On the heels of last week’s call by FBI Director James Comey for local law enforcement to better track hate crimes in their localities, the FBI released additional data to supplement its 2012 hate crime report. (Each year’s report tracks hate crimes from the previous year and is published in the late fall.)
According to the Anti-Defamation League (ADL), data from a number of cities in Texas, the City of Boston, the entire state of New Jersey, and Louisville, Kentucky, have been added to the report. The effort is limited to law enforcement agencies in Kentucky, Massachusetts, New Jersey, and Texas that were unable to submit their hate crime data in time to meet the FBI’s publication deadline. The move, however, is unprecedented and confirms what HRC and other advocacy organizations have argued, namely, that last year’s report was filled with significant underreporting.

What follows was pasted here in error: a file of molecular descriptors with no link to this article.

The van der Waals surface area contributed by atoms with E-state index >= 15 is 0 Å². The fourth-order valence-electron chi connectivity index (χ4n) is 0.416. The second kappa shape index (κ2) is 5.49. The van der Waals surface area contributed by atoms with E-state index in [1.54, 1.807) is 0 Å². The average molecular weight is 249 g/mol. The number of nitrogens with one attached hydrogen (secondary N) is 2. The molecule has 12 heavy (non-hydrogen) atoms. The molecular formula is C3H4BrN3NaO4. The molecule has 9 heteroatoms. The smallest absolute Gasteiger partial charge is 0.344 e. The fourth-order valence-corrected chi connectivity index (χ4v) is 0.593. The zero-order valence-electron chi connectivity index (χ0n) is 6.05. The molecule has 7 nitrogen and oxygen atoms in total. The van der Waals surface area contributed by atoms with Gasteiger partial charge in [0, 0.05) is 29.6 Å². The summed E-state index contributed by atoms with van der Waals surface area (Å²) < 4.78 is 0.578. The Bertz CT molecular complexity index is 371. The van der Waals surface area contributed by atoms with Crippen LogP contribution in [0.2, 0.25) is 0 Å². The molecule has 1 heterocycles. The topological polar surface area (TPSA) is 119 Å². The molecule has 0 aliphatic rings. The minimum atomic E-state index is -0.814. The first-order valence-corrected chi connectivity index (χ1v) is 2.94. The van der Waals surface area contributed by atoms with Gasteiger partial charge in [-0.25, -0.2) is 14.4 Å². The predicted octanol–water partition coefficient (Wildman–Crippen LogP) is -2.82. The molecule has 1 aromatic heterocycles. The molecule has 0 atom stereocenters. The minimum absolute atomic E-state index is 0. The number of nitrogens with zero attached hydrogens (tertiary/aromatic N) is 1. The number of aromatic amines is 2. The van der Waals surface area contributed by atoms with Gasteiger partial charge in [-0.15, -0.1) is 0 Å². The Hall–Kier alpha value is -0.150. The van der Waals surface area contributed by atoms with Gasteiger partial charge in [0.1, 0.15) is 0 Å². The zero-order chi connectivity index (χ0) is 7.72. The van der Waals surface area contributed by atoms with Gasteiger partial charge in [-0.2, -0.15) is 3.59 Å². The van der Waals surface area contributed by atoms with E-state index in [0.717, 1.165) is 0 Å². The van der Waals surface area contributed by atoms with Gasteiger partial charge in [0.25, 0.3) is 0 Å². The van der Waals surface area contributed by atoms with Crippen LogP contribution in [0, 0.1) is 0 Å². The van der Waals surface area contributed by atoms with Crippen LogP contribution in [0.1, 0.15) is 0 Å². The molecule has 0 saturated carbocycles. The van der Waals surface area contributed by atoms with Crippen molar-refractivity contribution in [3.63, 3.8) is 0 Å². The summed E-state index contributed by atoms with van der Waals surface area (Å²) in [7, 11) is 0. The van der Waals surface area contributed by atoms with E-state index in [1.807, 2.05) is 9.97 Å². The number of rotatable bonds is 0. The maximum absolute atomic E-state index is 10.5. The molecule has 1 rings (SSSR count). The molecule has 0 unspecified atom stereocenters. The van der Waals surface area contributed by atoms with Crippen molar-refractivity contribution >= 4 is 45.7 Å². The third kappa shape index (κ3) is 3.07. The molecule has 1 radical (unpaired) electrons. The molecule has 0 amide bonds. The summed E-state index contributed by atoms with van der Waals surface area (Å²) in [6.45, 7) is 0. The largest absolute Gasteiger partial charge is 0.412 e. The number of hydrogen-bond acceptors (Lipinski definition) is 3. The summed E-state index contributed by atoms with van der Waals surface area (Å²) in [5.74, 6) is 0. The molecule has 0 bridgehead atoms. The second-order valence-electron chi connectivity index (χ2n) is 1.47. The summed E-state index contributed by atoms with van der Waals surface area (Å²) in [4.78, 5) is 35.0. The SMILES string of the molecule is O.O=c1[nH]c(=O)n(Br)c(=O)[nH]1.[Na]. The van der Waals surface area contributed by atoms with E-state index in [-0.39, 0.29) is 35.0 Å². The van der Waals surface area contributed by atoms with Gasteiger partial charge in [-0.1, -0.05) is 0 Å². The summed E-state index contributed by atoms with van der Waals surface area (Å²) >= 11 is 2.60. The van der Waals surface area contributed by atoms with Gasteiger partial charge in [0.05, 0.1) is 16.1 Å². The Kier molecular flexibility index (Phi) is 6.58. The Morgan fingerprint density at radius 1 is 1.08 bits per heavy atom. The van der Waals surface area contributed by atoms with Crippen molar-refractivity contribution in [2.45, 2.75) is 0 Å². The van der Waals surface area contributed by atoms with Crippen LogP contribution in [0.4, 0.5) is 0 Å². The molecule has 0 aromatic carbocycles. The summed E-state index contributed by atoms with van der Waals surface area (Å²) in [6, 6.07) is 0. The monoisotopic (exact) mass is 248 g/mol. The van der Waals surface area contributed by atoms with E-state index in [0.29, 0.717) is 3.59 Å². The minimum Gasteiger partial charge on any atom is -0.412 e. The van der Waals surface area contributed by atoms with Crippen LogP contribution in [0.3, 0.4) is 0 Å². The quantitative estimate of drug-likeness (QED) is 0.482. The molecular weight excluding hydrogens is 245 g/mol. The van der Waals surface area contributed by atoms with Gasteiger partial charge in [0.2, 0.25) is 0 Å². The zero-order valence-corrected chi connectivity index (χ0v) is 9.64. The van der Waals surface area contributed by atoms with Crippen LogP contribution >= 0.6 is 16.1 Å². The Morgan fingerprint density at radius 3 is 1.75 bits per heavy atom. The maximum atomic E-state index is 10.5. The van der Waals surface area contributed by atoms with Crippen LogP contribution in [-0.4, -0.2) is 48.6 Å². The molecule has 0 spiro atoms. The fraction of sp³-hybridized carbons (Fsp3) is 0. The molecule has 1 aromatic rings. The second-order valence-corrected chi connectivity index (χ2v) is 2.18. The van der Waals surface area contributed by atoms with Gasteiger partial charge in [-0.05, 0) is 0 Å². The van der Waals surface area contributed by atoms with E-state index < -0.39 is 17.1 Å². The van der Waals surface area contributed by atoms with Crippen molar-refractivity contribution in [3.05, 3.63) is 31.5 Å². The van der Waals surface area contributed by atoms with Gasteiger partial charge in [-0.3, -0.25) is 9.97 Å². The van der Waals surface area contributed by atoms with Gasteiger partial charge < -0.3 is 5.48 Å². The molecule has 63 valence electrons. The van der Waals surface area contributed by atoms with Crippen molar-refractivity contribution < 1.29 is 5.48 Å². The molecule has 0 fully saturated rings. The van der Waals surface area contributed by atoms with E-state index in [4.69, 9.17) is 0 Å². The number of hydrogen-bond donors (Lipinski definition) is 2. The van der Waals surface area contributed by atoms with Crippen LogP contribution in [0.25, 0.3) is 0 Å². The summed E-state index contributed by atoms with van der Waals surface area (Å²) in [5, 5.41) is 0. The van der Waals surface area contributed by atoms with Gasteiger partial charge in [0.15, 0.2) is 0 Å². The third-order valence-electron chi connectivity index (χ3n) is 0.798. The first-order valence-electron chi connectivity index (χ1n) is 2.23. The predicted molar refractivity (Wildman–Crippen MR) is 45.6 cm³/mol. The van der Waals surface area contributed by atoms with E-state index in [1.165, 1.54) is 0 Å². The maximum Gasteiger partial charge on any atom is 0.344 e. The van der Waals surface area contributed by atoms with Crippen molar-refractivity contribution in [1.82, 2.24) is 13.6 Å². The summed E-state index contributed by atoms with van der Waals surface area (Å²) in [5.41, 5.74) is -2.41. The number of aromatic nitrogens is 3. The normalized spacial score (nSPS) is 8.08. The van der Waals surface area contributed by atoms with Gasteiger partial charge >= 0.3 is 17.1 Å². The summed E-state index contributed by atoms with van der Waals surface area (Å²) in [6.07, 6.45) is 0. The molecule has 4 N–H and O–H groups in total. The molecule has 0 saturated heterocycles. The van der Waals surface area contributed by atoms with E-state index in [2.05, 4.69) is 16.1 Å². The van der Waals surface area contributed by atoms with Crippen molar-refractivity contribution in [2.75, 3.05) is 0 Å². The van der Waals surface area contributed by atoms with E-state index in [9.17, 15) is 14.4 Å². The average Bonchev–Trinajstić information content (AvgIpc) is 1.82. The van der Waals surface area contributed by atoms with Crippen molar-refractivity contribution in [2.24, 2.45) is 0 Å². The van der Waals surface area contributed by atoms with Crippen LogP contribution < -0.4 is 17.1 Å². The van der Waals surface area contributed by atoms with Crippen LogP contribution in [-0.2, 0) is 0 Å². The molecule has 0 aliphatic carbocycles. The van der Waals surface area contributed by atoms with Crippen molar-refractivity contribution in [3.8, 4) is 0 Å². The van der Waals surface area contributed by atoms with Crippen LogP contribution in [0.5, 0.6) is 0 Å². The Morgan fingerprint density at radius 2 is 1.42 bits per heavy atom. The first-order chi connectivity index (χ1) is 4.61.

Boston, with a total of 43 incidents, added to the list the most number of hate crimes based on sexual orientation or gender identity. With Massachusetts set to celebrate the tenth anniversary of same-sex couples being able to legally wed next week, these numbers are a stark reminder that we still have much more work to do just to ensure that people can walk down the street without fearing attack for being who they are.
Along with ADL, we will continue to work with the FBI and coalition partners to ensure that local law enforcement provide the FBI with an accurate picture of hate crimes in the FBI’s 2013 report.